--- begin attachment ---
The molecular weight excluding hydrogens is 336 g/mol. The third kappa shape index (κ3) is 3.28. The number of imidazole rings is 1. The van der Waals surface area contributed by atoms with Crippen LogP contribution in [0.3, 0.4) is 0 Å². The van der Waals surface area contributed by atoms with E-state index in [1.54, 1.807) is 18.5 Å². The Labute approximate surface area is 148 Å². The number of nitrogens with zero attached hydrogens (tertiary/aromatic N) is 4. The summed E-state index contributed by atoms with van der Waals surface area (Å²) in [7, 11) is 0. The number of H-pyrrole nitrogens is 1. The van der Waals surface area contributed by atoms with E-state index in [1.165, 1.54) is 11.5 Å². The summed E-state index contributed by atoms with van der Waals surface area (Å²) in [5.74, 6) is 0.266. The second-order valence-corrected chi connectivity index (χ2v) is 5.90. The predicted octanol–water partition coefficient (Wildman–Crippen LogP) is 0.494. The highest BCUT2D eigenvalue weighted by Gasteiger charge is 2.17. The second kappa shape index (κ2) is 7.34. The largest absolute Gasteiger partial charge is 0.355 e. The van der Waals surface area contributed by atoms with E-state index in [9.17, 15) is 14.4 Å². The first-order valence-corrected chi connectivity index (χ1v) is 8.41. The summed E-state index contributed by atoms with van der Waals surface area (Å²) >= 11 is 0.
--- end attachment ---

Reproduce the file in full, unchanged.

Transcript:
The molecular weight excluding hydrogens is 336 g/mol. The third kappa shape index (κ3) is 3.28. The number of imidazole rings is 1. The van der Waals surface area contributed by atoms with Crippen LogP contribution in [0.3, 0.4) is 0 Å². The van der Waals surface area contributed by atoms with E-state index in [1.54, 1.807) is 18.5 Å². The Labute approximate surface area is 148 Å². The number of nitrogens with zero attached hydrogens (tertiary/aromatic N) is 4. The summed E-state index contributed by atoms with van der Waals surface area (Å²) in [7, 11) is 0. The number of H-pyrrole nitrogens is 1. The van der Waals surface area contributed by atoms with E-state index in [1.165, 1.54) is 11.5 Å². The summed E-state index contributed by atoms with van der Waals surface area (Å²) in [5.74, 6) is 0.266. The second-order valence-corrected chi connectivity index (χ2v) is 5.90. The predicted octanol–water partition coefficient (Wildman–Crippen LogP) is 0.494. The highest BCUT2D eigenvalue weighted by Gasteiger charge is 2.17. The second kappa shape index (κ2) is 7.34. The largest absolute Gasteiger partial charge is 0.355 e. The van der Waals surface area contributed by atoms with E-state index in [9.17, 15) is 14.4 Å². The first-order valence-corrected chi connectivity index (χ1v) is 8.41. The summed E-state index contributed by atoms with van der Waals surface area (Å²) >= 11 is 0.